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Microsoft has issued a statement warning those who may be inclined to perform a simple hack that would allow continued support for the all but defunct XP operating system that doing so will leave systems unprotected and may cause operational issues.

“If you’re an XP user, or know some XP users, there’s a trick which makes it possible to receive security updates for the aging OS for another five years — right up until April 2019,” wrote Wayne Williams of the technique.

The method takes advantage of updates for the Windows Embedded Industry, what used to be known as Windows Embedded POSReady, based on Windows XP Service Pack 3, because the updates are basically the same as those that would have been released for XP if the company still supported it.

“You can’t simply install the updates — that would be too easy — and you’ll receive a version mismatch error if you try. But a simple registry tweak is enough to fix that,” Williams said, explaining that users need only create a text document with .reg as the extension to get it to show up as a registry file, then simply add a few lines of code to the file.

“That’s all you need to do. Windows will now automatically fetch updates designed for POSReady 2009, ensuring XP remains protected for the foreseeable future,” Williams explained.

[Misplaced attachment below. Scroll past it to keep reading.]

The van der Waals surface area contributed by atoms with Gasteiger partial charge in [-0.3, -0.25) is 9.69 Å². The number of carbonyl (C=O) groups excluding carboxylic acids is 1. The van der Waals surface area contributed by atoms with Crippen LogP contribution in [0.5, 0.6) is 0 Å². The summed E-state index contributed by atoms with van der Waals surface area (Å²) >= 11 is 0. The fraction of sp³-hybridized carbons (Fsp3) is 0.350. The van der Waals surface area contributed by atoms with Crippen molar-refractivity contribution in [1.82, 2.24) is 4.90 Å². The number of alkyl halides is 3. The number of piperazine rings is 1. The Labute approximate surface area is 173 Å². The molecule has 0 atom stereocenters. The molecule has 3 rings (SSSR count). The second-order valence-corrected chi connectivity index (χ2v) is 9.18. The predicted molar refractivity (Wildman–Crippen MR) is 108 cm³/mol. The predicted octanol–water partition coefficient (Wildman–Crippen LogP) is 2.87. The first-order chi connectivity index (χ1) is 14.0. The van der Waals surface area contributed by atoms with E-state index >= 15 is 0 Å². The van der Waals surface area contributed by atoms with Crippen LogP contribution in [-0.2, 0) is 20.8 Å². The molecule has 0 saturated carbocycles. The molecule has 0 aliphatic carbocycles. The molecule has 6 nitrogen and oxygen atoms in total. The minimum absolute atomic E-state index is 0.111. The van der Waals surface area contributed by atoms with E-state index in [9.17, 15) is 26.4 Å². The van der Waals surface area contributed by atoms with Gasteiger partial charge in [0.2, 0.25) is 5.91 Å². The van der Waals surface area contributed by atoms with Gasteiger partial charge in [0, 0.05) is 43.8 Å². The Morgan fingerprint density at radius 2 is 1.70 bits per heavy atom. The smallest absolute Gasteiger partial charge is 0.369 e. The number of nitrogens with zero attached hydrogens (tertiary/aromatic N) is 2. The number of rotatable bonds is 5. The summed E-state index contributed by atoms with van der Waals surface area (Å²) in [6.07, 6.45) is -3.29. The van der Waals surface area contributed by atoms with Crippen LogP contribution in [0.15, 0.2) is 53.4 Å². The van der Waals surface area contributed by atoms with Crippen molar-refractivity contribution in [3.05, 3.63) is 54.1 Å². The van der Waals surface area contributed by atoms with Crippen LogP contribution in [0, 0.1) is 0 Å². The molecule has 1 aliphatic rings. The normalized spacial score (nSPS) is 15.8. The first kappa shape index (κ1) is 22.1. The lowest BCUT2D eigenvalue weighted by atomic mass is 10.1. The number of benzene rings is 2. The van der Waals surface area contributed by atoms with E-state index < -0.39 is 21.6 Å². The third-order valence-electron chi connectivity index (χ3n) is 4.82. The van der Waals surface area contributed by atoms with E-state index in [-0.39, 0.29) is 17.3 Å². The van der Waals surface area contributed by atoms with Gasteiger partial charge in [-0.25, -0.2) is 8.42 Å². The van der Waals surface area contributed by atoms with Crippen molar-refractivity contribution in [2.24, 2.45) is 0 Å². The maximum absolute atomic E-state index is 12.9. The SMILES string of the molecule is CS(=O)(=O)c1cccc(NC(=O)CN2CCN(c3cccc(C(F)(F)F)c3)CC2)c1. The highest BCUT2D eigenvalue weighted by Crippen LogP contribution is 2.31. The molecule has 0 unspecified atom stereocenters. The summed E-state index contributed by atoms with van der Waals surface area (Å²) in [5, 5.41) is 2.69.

Bur Microsoft contends that doing so would put users at risk, as the updates will be incomplete and leave systems vulnerable, and may even cause systems to fail to operate correctly.

“We recently became aware of a hack that purportedly aims to provide security updates to Windows XP customers. The security updates that could be installed are intended for Windows Embedded and Windows Server 2003 customers and do not fully protect Windows XP customers,” a statement from Microsoft warned.

“Windows XP customers also run a significant risk of functionality issues with their machines if they install these updates, as they are not tested against Windows XP. The best way for Windows XP customers to protect their systems is to upgrade to a more modern operating system, like Windows 7 or Windows 8.1.”

Proceed at your own risk.

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